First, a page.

I'm skeptical of this dubious assertion, but I will give it the benefit of my doubt. (Though I really doubt Aristotle had access to a refrigerator) What's more, I will even offer a third hypothesis as to why this might be true.

The heat of fusion for water is 334 J/g. That means for every gram of solid water at 0 degrees Celcius to be turned into liquid water at 0 degrees Celcius (or vice versa) 334 Joules of energy must be absorbed (or radiated) by the water.

So the winner of the race between the hot water and the cold water to the solid state probably depends on the temperature of the hot and cold water. The hot water will be better at melting the surrounding ice. But melting the surrounding ice will require 334 extra Joules of energy that comes right out of the hot water just to get the ice to cross from being solid to being liquid. That might just be enough to drop the temperature of the hot water below the temperature of the water which is considered "cold", so thus the hot water leapfrogs ahead of the cold water in the race to the solid state.

Another factor, it might be only the hot water at the edges of the ice cube tray that experience this benefit of losing the extra 334 Joules/gram of melted refrigerator frost. But, they might form seed crystals of ice sooner, and thus precipitate the freezing of the rest of the water in the ice tray.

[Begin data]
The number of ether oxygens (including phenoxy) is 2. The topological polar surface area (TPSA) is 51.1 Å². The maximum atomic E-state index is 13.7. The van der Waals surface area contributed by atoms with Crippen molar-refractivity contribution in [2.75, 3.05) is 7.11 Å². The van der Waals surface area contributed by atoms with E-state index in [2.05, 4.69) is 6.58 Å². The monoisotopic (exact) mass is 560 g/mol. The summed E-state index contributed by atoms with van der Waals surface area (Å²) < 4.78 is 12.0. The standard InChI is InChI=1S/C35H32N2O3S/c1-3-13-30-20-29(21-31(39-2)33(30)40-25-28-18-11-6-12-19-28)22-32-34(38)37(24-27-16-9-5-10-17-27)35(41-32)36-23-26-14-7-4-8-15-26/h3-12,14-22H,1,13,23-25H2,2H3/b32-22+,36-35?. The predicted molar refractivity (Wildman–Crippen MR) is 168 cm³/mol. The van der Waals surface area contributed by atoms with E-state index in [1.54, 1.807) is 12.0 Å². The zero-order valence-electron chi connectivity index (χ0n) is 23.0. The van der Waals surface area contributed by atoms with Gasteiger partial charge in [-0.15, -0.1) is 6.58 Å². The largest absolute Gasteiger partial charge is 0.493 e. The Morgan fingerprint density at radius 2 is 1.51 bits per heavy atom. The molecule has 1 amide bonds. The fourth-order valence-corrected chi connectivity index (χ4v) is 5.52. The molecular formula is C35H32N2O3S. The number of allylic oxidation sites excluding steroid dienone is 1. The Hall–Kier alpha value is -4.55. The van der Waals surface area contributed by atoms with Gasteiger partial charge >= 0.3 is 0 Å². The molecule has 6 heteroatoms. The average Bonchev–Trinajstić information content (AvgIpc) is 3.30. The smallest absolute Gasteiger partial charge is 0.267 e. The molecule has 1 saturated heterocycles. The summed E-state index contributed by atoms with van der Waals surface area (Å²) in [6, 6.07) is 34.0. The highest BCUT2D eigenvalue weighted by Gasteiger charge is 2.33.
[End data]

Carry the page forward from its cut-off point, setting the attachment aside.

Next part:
I'm not a chemist though, so take all this with a several moles of NaCl, as I suspect that my hypothesis, full of scientific jargon though it may be, is a load of crap.

After thinking about it a bit more, (and reading what's below), of course my hypothesis is a load of crap. BTW, I also tried this with two cups of water (not ice cubes), and when I checked back later, both were frozen solid, so my empirical results are that they both freeze at the same speed. Which is also a load of crap. I always hated chemistry. (Yeah, this probably doesn't count as chemistry, I know.)